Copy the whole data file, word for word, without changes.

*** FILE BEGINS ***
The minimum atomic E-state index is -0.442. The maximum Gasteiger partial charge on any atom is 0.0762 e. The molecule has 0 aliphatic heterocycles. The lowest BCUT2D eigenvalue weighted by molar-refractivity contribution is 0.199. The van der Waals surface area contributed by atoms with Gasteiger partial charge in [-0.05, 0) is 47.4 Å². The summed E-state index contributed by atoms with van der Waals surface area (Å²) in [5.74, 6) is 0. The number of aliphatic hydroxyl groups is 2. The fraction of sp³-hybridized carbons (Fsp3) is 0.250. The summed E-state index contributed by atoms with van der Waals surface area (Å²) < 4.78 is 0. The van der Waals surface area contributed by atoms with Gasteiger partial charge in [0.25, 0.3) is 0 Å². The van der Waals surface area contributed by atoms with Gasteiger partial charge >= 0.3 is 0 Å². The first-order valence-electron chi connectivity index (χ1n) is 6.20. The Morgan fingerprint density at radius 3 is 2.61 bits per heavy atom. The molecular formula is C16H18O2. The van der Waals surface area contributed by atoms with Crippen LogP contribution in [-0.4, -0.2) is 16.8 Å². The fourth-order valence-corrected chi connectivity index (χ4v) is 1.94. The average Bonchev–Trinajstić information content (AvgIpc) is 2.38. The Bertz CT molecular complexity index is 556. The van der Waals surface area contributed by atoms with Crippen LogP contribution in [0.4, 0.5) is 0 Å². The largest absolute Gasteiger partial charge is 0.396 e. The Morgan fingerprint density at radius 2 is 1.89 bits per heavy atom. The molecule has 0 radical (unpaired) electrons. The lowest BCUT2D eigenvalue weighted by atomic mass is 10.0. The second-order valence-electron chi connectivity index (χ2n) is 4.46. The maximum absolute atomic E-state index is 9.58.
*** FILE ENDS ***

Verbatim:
The minimum atomic E-state index is -0.442. The maximum Gasteiger partial charge on any atom is 0.0762 e. The molecule has 0 aliphatic heterocycles. The lowest BCUT2D eigenvalue weighted by molar-refractivity contribution is 0.199. The van der Waals surface area contributed by atoms with Gasteiger partial charge in [-0.05, 0) is 47.4 Å². The summed E-state index contributed by atoms with van der Waals surface area (Å²) in [5.74, 6) is 0. The number of aliphatic hydroxyl groups is 2. The fraction of sp³-hybridized carbons (Fsp3) is 0.250. The summed E-state index contributed by atoms with van der Waals surface area (Å²) < 4.78 is 0. The van der Waals surface area contributed by atoms with Gasteiger partial charge in [0.25, 0.3) is 0 Å². The van der Waals surface area contributed by atoms with Gasteiger partial charge >= 0.3 is 0 Å². The first-order valence-electron chi connectivity index (χ1n) is 6.20. The Morgan fingerprint density at radius 3 is 2.61 bits per heavy atom. The molecular formula is C16H18O2. The van der Waals surface area contributed by atoms with Crippen LogP contribution in [-0.4, -0.2) is 16.8 Å². The fourth-order valence-corrected chi connectivity index (χ4v) is 1.94. The average Bonchev–Trinajstić information content (AvgIpc) is 2.38. The Bertz CT molecular complexity index is 556. The van der Waals surface area contributed by atoms with Crippen LogP contribution in [0.4, 0.5) is 0 Å². The largest absolute Gasteiger partial charge is 0.396 e. The Morgan fingerprint density at radius 2 is 1.89 bits per heavy atom. The molecule has 0 radical (unpaired) electrons. The lowest BCUT2D eigenvalue weighted by atomic mass is 10.0. The second-order valence-electron chi connectivity index (χ2n) is 4.46. The maximum absolute atomic E-state index is 9.58.